What Makes this Woman Wondrous?
First written in the 1940’s by the inventor of the Polygraph test William Marston, Wonder Woman was meant to e a progressive view of women in an ultimately Paternal world. and it would certainly appear that way, from The land of the Amazons, Her physical prowess compared to other men, self-styled fashion sense and above all, her mental maturity over the situation, actually making a fully rounded character, rather than just another “dame”. Despite these congratulatory qualities, Diana (Wonder Woman’s actual name) was ultimately written in a man’s world,as even her plot centered around a masculine-lead story. First question: since when do Greek gods care anything about human freedom? If anything, the gods hate the concept of human freedom:right away, this is a pandering towards the American audience. Focusing back upon Diana, the main purpose for her departure for America was to escort a man she loved (upon first encounter, no less) back to the states and stayed, just because “it was so dandy”. Among other insults to women such as Diana having to be made a secretary to a hero’s group rather than taking an active role as a member, and her doppelganger’s husband (mistaking Diana Prince for his wife) chains her to the stove, and has no repercussions after the fact, but there is a sprinkling of WWII racial prejudice as well,such as the traditional Blackface,and the antagonistic view of the the Germans and the Japanese. Looking back at these from our timeline’s perspective, made me wonder what Marston’s point was in occasionally throwing sexist jibes so blatantly against men,if the main ethics are still Misogynistic in nature. Despite these jabs of an old nerd, I almost forget for whom the series was meant for:young children. For young girls especially,this series was revolutionary, and perhaps,even game-changing in women’s rights movements.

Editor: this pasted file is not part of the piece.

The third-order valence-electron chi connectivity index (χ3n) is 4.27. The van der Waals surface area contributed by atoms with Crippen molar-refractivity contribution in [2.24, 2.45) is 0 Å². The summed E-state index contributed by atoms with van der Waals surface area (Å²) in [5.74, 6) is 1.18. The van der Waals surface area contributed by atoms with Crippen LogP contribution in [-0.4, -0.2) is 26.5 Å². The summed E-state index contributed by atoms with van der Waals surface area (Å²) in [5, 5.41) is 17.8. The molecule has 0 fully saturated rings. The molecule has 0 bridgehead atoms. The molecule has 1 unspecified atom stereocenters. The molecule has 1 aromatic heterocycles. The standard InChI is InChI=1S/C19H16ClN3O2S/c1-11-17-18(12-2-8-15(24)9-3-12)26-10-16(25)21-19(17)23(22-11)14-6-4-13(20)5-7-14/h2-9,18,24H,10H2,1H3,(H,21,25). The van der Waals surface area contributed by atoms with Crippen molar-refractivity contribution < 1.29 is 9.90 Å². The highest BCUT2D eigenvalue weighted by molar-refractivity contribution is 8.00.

What’s not to e excited about being a secretary? you save the day, and now you can sign the damage report forms for each memer, IN TRIPLICATE!